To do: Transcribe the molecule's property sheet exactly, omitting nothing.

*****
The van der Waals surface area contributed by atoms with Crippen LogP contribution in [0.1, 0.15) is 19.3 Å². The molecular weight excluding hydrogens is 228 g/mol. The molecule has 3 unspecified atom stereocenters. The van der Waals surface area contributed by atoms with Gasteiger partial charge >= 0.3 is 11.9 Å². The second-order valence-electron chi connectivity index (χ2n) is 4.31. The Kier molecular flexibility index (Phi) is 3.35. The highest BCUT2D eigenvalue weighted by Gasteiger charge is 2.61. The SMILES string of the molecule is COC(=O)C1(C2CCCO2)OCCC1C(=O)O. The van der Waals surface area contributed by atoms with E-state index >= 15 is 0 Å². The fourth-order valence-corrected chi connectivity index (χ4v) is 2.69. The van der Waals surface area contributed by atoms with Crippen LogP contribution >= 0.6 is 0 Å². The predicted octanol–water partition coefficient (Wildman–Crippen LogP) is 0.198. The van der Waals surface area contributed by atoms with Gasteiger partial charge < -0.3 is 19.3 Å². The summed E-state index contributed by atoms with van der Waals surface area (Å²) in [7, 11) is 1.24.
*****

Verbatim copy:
The van der Waals surface area contributed by atoms with Crippen LogP contribution in [0.1, 0.15) is 19.3 Å². The molecular weight excluding hydrogens is 228 g/mol. The molecule has 3 unspecified atom stereocenters. The van der Waals surface area contributed by atoms with Gasteiger partial charge >= 0.3 is 11.9 Å². The second-order valence-electron chi connectivity index (χ2n) is 4.31. The Kier molecular flexibility index (Phi) is 3.35. The highest BCUT2D eigenvalue weighted by Gasteiger charge is 2.61. The SMILES string of the molecule is COC(=O)C1(C2CCCO2)OCCC1C(=O)O. The van der Waals surface area contributed by atoms with E-state index >= 15 is 0 Å². The fourth-order valence-corrected chi connectivity index (χ4v) is 2.69. The van der Waals surface area contributed by atoms with Crippen LogP contribution >= 0.6 is 0 Å². The predicted octanol–water partition coefficient (Wildman–Crippen LogP) is 0.198. The van der Waals surface area contributed by atoms with Gasteiger partial charge < -0.3 is 19.3 Å². The summed E-state index contributed by atoms with van der Waals surface area (Å²) in [7, 11) is 1.24.